The other day at Lake Opeka, when I asked my 9 year old granddaughter if she understood what the word “perspective” meant, she quickly replied, “It’s how we see things.” I am not sure I even knew the word at her age, much less what it meant.
I explained how if we only sit on the east side of this lake, we will be certain it is shaped in a rectangle. And if we sit only at the south end, we will be sure it is round, like a large farm pond. And this would be based solely on our “perspective.”
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This Lake is the quiet corner of my life
a sacred space where
occasionally (ok, almost never) I see the morning sun
and most often the later afternoon
or setting sun
She is viewed most often from the east side
from “my” Weeping Willow Tree
sitting on “my” very own rock.
Occasionally the view changes
as I retreat to the south end
in search of shade or a place to park.
It was one of those times
on the south end
I noticed the mystery of
This lake is
or round —
depending on my
And on that day two years ago
gazing at my “round” rectangular lake
my thoughts drifted to
God’s perspective –
fuller/wider/more complete than mine
because he sees all perspectives
While not a new thought to me
it left me strangely unmoved.
I noted my resistance
giving myself time to simply pay attention
(I have learned these feelings tell me
something needs attention)
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I continued to note this resistance over the next couple of years as I moved from my Willow Tree on the east side of the lake, to the one of the Willow Trees at the south end. This week down at the south end looking at this “round” rectangular lake, I mulled over in my mind this curious resistance to the thought of God’s perspective. Why didn’t this truth comfort me?
And I opened my journal and penned these words as I began to process what I was coming to understand:
“He sees and knows far more than
me who only sees what her eyes see here and now
who knows only what she has experienced.”
As I continued to journal, I thought about how, growing up, I was taught to “Trust God’s perspective.” — the admonition to trust accompanied by the implication we would then “Be OK.” (At least that is what I “heard.” And in those last two words, the message to me was: “Fear, sadness, anxiety are evidence of a lack of trust of God’s perspective.” And I understood, contained right there in those two words (“Be OK.”) was the source of my resistance.
Marc Alan Schelske points out in his recently released book, (The Wisdom of Your Heart ) emotions are given to us by the God who, himself, loves and has emotions. “They (emotions) are almost always telling us something true and important about our inner landscapes or outer circumstances.” We need to pay attention.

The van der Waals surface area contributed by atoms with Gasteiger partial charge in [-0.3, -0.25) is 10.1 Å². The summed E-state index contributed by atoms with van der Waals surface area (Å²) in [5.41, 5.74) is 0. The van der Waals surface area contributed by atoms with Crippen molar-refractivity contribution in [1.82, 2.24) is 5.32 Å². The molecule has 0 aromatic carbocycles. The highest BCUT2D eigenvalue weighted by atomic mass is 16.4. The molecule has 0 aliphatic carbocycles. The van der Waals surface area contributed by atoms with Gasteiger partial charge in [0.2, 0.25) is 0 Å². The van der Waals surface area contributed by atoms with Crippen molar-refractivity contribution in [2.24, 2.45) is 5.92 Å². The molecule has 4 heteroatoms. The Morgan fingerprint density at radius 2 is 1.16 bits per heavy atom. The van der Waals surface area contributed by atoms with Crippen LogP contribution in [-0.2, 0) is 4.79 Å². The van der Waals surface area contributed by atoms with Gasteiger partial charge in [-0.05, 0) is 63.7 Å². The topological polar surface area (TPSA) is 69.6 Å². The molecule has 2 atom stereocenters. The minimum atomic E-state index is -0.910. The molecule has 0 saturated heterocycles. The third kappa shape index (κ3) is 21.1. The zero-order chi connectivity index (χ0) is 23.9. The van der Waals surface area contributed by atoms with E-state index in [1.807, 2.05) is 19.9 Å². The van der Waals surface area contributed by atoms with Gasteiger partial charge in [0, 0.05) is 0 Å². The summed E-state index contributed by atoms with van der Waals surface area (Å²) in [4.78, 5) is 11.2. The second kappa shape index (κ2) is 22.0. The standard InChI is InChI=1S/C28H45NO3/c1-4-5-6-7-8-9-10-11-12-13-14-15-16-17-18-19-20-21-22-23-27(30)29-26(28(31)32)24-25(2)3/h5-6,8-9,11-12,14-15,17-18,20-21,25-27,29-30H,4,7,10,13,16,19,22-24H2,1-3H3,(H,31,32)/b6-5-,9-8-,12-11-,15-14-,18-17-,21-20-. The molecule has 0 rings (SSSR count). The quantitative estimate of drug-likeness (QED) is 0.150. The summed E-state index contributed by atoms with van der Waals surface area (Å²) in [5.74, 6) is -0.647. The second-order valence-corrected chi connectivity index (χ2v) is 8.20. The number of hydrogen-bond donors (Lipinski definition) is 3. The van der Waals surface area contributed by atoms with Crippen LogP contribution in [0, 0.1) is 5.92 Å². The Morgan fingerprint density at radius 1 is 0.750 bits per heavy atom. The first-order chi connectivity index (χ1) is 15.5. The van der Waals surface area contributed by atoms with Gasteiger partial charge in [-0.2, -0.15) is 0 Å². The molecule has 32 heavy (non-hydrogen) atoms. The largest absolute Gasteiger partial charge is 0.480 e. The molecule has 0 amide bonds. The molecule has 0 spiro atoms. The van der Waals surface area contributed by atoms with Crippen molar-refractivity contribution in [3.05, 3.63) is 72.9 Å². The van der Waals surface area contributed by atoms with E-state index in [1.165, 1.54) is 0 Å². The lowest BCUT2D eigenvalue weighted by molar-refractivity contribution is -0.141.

With help, over these past years, I have learned I do not have to be afraid nor be ashamed of, for example, my fear, for fear and faith can co-exist as my fear drives me to my faith.
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Today I took two grandchildren (including the 9 year old mentioned above) with me to the lake, showing them from the east side how the lake is shaped like a rectangle and when we walk around to the south end, it will look round. As we made our way to the end of the lake along the east side, stopping along the way as children will do, they kept watch on the lake, Young Miss exclaiming as we walked south, “I can’t believe this.”
As we stood at the end of the “round lake” that we knew was in actuality a rectangular lake, we discussed perspective and what I have learned about it – ours and God’s. She seemed to get it.
At lunch Young Miss, 9 years old, told her Grandpa the heart of what she had learned at the lake. After explaining the wonder of perspective and how the lake looks different depending on where we are, she put it all together in these twelve words:
“God sees the whole perspective.
And he is with us in ours.”
We then reviewed together the truth that sometimes what we experience from our perspective hurts. And we get to feel the feelings we feel.
She got that too.
And so am I.
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You may notice I used present tense in that last sentence. It’s still harder on some days than others to believe my perspective is not all there is — even on the hardness of those days, I am learning (present tense) Jesus is with me in the hard and I can receive encouragement and comfort from others on the days when it is hard to believe what I see is not all there is. For that I am grateful.